As soon as I began asking myself this question, one answer came to me, but I wasn’t brave enough to write about it.
Silence. Silence is the place I need to stay, yet everything in me wants to flee into my thoughts.
How could I admit that to you when I write a contemplative blog and teach about centering prayer and the value of silence and solitude?
Often when I try to pray my brain won’t quit thinking. I face the same problem when I want to sleep. I try focusing on my breath, but just when I begin to feel sleepy, I can’t maintain my focus and slip back into thinking again.
“There’s a skittishness in me when it comes to opening to silence. I’m nervous about something, but I don’t know what,” I told my spiritual director.
She gave me space to welcome my skittishness and God’s presence with me there. The image that came to mind was that my skittishness was like a cat and God was sitting with it, completely relaxed and stroking it. The cat was loving it, her head pushing up against God’s hand.
I felt myself relax as I held that picture and knew I didn’t have to figure out what I was skittish about. It was enough to name it and be with God in it, and then I realized–
“This is prayer!” I said to my director. The very thing I desired and could not do, I entered into simply by naming my reality and being with God in it.
We paused there to take that in.
“How do you see your skittishness now?” my director asked.
“As something to be honoured.”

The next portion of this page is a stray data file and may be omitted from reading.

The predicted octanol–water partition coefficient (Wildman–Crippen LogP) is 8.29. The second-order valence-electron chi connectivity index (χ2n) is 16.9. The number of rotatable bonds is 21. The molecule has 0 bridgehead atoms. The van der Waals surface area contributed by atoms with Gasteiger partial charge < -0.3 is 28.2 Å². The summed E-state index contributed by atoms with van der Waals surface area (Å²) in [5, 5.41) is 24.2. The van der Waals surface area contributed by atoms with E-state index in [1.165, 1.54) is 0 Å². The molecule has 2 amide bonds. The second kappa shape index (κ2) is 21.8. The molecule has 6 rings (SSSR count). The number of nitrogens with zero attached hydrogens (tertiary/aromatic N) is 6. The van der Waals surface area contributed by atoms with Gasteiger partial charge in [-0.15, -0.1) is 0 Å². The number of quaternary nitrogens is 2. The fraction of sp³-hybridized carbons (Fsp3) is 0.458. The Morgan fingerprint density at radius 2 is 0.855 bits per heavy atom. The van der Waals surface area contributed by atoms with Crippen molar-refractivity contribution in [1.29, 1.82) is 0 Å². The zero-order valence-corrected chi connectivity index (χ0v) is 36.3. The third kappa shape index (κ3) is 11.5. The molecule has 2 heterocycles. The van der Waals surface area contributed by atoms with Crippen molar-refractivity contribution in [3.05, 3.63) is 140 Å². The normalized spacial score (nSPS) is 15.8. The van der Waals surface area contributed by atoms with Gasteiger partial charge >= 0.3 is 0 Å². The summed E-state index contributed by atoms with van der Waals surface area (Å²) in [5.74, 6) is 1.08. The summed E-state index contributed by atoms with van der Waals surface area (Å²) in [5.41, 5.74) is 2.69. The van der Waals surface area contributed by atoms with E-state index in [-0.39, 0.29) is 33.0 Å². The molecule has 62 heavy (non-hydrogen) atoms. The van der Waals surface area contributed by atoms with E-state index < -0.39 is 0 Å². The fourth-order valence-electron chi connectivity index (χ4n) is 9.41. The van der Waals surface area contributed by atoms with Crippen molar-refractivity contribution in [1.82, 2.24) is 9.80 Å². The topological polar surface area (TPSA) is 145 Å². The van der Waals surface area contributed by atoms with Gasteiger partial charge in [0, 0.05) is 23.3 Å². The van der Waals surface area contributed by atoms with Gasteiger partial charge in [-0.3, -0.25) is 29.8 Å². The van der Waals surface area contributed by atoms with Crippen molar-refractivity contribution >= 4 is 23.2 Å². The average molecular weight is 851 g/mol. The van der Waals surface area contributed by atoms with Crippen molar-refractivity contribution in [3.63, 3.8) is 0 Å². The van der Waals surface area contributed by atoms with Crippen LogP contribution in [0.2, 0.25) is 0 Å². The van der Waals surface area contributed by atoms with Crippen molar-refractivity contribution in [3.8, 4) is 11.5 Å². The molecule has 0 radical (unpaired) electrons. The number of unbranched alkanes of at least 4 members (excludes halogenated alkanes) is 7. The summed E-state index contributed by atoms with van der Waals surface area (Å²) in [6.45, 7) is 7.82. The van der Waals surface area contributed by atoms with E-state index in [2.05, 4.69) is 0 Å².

She waited for me to continue.
“At first, I saw it as something to get rid of, but it’s kind of like the dead logs on the forest floor. In one part of the book The Overstory, a botany professor said that they need to clear the forest floor to help the trees grow. But the botanists that had come to deeply love the forest and listen to the trees knew that a decomposing log gives life to the forest. It’s as if my skittishness is something in me decomposing and giving life to me. Just as I never see that slow work in the forest, I may not see it in myself. But eventually, I will see the results of it.”
So I sat this morning in silence, pressing my head against God’s hand while my mind flitted here and there, decomposing something or other.
Above all, trust in the slow work of God.
— Pierre Teilhard de Chardin, SJ
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My friend and Living from the Heart co-facilitator Brent Unrau wrote, “Had a rough patch on Sunday mood-wise until I stumbled upon this light-infused leaf of awe, wonder and still calm. Somehow this little atriplex copper plume leaf bathed in late afternoon sun ushered me into the healing balm of fall. Please take some time to slow yourself down and drink in the veins, the colour, the mood of this leaf, and see how it affects your heart.”
Thank you, Brent!